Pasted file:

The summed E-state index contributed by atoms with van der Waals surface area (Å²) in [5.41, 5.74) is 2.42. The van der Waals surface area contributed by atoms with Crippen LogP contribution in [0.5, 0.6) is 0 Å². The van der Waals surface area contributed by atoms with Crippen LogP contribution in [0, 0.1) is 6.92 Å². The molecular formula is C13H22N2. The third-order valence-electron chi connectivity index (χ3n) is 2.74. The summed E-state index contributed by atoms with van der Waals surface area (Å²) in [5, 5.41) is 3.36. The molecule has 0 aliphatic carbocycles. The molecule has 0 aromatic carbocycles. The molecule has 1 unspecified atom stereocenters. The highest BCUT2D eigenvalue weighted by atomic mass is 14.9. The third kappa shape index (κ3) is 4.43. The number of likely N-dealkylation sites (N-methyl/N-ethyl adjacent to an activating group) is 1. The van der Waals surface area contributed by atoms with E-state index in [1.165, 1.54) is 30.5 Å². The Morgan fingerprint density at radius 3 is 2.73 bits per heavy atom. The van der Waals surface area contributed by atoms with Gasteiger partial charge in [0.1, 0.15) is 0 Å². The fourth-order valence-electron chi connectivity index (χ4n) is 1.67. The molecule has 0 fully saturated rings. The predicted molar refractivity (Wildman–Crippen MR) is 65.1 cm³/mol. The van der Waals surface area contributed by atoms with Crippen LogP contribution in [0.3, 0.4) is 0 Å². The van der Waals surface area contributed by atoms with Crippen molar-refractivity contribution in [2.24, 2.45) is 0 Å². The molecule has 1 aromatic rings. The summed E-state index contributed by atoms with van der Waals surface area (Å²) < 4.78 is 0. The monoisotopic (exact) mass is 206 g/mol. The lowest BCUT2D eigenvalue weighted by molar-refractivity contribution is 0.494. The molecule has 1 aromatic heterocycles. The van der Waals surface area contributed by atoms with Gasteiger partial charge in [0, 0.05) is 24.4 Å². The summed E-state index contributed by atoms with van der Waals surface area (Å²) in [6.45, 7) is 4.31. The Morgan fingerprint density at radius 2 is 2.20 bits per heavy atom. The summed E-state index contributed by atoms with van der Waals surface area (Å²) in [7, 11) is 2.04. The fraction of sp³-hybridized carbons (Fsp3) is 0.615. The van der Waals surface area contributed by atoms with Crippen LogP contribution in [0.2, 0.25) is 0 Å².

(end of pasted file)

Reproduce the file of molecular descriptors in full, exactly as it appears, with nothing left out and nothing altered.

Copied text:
The summed E-state index contributed by atoms with van der Waals surface area (Å²) in [5.41, 5.74) is 2.42. The van der Waals surface area contributed by atoms with Crippen LogP contribution in [0.5, 0.6) is 0 Å². The van der Waals surface area contributed by atoms with Crippen LogP contribution in [0, 0.1) is 6.92 Å². The molecular formula is C13H22N2. The third-order valence-electron chi connectivity index (χ3n) is 2.74. The summed E-state index contributed by atoms with van der Waals surface area (Å²) in [5, 5.41) is 3.36. The molecule has 0 aliphatic carbocycles. The molecule has 0 aromatic carbocycles. The molecule has 1 unspecified atom stereocenters. The highest BCUT2D eigenvalue weighted by atomic mass is 14.9. The third kappa shape index (κ3) is 4.43. The number of likely N-dealkylation sites (N-methyl/N-ethyl adjacent to an activating group) is 1. The van der Waals surface area contributed by atoms with E-state index in [1.165, 1.54) is 30.5 Å². The Morgan fingerprint density at radius 3 is 2.73 bits per heavy atom. The van der Waals surface area contributed by atoms with Gasteiger partial charge in [0.1, 0.15) is 0 Å². The fourth-order valence-electron chi connectivity index (χ4n) is 1.67. The molecule has 0 fully saturated rings. The predicted molar refractivity (Wildman–Crippen MR) is 65.1 cm³/mol. The van der Waals surface area contributed by atoms with Crippen LogP contribution in [0.3, 0.4) is 0 Å². The van der Waals surface area contributed by atoms with Crippen molar-refractivity contribution in [2.24, 2.45) is 0 Å². The molecule has 1 aromatic rings. The summed E-state index contributed by atoms with van der Waals surface area (Å²) < 4.78 is 0. The monoisotopic (exact) mass is 206 g/mol. The lowest BCUT2D eigenvalue weighted by molar-refractivity contribution is 0.494. The molecule has 1 aromatic heterocycles. The van der Waals surface area contributed by atoms with Gasteiger partial charge in [0, 0.05) is 24.4 Å². The summed E-state index contributed by atoms with van der Waals surface area (Å²) in [6.45, 7) is 4.31. The Morgan fingerprint density at radius 2 is 2.20 bits per heavy atom. The summed E-state index contributed by atoms with van der Waals surface area (Å²) in [7, 11) is 2.04. The fraction of sp³-hybridized carbons (Fsp3) is 0.615. The van der Waals surface area contributed by atoms with Crippen LogP contribution in [0.2, 0.25) is 0 Å².